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                    We’re working on it! https://vfsforgit.com/

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                      Yeah, both git and hg have been doing a lot of great work to make monorepos workable. Like I mentioned elsewhere the missing piece isn’t really the VCS. It’s all the rest of the tooling around it.

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                      What is the issue with GitHub monorepos? We have our entire company in one repo at work and I’m not seeing many pain points (ok, we recently made marketing go and use a CDN instead of checking in hundreds of megabytes of images, but nothing other than that).

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                        Interesting! Could you share how many languages you have in your codebase, how many different projects? What do you use for your build pipeline? Asking as I had pretty negative experiences with GitHub, large monorepo featuring 30ish different, independent projects, being tests via Jenkins – we were constantly running over GitHub API quota, and that was only the tip of the iceberg. You mentioned another pain point – storing large artifacts – we all wanted to do vendoring, but with git it was not easy, especially if there were binary artifacts involved.

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                          Don’t have real experience with a monorepo but some tooling already falls flat when you want it to build “more than 1 project per repo”, one really broken one didn’t even work when trying to use a subdirectory at all. Sorry for lack of specifics, this was at my last job in 2017–. I just don’t think this will be universally supported all the time by everything.

                          So one point definitely is that the nice integration into github with webhooks and so on. If you rely on a third party tool, they must support this very basic step already.

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                            Github issues don’t scale real well with a github monorepo. Most of the github ci/cd systems also don’t scale real well with a mono repo.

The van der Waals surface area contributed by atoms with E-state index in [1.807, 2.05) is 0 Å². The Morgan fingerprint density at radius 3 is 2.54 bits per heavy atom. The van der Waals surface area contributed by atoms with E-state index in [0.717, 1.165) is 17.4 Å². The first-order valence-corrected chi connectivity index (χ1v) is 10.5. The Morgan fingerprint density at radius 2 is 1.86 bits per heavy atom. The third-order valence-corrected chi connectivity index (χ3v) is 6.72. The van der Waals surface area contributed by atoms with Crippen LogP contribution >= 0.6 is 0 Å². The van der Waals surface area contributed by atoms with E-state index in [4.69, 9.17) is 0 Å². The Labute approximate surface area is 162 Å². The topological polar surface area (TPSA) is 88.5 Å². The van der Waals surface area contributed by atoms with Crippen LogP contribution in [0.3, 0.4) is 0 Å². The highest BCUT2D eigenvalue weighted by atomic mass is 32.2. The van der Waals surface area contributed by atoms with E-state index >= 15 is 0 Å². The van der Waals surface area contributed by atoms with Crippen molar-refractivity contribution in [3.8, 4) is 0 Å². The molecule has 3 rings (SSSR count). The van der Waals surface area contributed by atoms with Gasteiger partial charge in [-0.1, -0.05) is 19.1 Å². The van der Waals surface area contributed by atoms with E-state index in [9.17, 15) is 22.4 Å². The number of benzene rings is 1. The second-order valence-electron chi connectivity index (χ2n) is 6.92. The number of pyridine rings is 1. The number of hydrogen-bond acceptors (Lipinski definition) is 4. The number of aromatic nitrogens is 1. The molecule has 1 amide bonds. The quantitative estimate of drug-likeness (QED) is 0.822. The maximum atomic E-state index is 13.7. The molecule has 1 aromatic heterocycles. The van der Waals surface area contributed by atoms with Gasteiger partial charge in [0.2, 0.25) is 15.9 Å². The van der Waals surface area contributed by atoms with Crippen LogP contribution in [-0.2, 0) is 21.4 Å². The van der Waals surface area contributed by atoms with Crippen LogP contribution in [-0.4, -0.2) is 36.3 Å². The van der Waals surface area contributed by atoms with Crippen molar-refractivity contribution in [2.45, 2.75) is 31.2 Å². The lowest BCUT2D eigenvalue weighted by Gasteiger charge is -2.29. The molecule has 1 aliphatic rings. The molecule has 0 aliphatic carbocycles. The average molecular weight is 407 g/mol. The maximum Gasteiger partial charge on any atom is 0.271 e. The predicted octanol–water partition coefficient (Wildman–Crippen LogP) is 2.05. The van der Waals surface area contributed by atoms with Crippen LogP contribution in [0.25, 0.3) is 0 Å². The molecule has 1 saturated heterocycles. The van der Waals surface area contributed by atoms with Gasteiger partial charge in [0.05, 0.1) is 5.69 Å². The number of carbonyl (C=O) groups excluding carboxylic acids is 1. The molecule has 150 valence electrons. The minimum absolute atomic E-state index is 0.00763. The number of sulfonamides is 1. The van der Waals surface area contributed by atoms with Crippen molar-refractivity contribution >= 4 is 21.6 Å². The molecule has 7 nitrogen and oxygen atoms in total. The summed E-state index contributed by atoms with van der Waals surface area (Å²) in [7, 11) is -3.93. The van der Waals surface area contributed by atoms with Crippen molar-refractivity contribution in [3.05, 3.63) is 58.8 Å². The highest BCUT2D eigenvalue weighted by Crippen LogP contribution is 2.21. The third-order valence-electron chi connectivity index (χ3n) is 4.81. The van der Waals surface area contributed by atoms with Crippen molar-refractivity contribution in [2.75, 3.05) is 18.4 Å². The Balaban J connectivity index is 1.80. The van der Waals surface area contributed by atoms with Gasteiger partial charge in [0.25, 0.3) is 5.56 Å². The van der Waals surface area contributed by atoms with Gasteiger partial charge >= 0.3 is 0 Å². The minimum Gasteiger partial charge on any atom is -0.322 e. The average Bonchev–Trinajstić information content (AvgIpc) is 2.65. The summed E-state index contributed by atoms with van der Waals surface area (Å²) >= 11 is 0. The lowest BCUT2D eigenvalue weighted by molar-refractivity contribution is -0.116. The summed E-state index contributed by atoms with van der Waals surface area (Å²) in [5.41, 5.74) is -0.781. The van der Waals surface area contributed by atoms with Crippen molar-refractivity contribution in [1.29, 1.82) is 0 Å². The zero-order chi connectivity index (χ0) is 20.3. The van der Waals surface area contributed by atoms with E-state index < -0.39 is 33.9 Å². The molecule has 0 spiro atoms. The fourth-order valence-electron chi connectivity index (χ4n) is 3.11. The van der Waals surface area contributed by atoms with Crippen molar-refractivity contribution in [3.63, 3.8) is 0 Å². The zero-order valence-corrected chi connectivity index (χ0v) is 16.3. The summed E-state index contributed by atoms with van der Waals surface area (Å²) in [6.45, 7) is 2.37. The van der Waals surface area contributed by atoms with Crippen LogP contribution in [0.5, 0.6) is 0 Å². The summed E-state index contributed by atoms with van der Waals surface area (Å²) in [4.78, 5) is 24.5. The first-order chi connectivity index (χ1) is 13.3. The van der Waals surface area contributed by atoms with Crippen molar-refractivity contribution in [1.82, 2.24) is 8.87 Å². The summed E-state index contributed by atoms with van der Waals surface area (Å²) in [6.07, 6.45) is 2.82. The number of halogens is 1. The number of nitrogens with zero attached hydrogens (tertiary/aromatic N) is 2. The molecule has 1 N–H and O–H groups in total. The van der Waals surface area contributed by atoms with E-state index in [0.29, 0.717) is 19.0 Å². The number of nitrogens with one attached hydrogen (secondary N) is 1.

It’s not github specific but many people running a monorepo on github also aren’t really using a build tool that works well with mono-repos. You really wanting a tool like bazel, buck, or pants with a build cache to get the best result.

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                            There is plenty of competitors.

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                              I’m not aware of any that really support the monorepo model though.

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                                If you are taking about a VCS capable of handling huge monorepos I can mention https://www.plasticscm.com/ for one.

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                                  I feel you need to integrate with a build system to support monorepo’s better. An inherent part of building a monorepo efficiently is understanding what parts need to rebuild as an effect of a change. Google and facebook (bazel is one i think) have build systems capable of this, but i have never tried any yet.

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                                    AFAIK Bazel is just part of what the complete build / source control system is, which I believe is called Piper. But I can tell you that Plastic has enough functionality to hold repos as big as Google’s and, as you say, handle complex build processes with modules and so forth.

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                                      The VCS isn’t the missing piece here. I can have a Monorepo in Hg, Git, and a few other tools if I want to. The missing piece is all of the other tooling that needs to work with a Monorepo.

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                                    Actually no, I’m talking about Issue trackers, Build systems, Continuous Integration products, all of the other tooling that a Monorepo needs.

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                              Kubernetes is just not the right abstraction for many applications. If you are building a stateless HTTP application either serverless technology or knative / cloud run is more suitable, since they provide a higher abstraction (i.e. no nodes). If you are building software that does require a more advanced operations model (e.g. scheduling tasks), Kubernetes is potentially still too low level. Consider whether it is more suitable for your platform team to leverage Kubernetes to build a platform runtime tailored for your domain.